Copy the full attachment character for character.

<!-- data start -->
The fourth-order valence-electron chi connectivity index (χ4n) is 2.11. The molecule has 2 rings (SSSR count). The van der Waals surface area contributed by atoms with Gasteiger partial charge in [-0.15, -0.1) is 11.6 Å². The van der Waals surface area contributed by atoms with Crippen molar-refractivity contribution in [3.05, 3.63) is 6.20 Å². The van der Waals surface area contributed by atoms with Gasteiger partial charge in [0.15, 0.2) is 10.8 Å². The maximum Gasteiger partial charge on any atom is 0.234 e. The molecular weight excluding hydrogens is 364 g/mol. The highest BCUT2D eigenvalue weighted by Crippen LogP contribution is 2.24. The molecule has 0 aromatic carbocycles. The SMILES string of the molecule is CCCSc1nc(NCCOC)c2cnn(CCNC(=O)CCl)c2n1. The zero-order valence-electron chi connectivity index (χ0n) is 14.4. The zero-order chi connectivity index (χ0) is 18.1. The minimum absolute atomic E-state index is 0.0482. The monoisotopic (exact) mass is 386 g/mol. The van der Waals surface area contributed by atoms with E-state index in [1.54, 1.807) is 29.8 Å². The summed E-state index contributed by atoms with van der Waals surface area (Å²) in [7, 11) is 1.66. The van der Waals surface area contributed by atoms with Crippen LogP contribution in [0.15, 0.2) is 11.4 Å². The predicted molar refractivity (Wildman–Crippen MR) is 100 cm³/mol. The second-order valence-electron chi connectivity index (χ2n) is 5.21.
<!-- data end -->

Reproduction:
The fourth-order valence-electron chi connectivity index (χ4n) is 2.11. The molecule has 2 rings (SSSR count). The van der Waals surface area contributed by atoms with Gasteiger partial charge in [-0.15, -0.1) is 11.6 Å². The van der Waals surface area contributed by atoms with Crippen molar-refractivity contribution in [3.05, 3.63) is 6.20 Å². The van der Waals surface area contributed by atoms with Gasteiger partial charge in [0.15, 0.2) is 10.8 Å². The maximum Gasteiger partial charge on any atom is 0.234 e. The molecular weight excluding hydrogens is 364 g/mol. The highest BCUT2D eigenvalue weighted by Crippen LogP contribution is 2.24. The molecule has 0 aromatic carbocycles. The SMILES string of the molecule is CCCSc1nc(NCCOC)c2cnn(CCNC(=O)CCl)c2n1. The zero-order valence-electron chi connectivity index (χ0n) is 14.4. The zero-order chi connectivity index (χ0) is 18.1. The minimum absolute atomic E-state index is 0.0482. The monoisotopic (exact) mass is 386 g/mol. The van der Waals surface area contributed by atoms with E-state index in [1.54, 1.807) is 29.8 Å². The summed E-state index contributed by atoms with van der Waals surface area (Å²) in [7, 11) is 1.66. The van der Waals surface area contributed by atoms with Crippen LogP contribution in [0.15, 0.2) is 11.4 Å². The predicted molar refractivity (Wildman–Crippen MR) is 100 cm³/mol. The second-order valence-electron chi connectivity index (χ2n) is 5.21.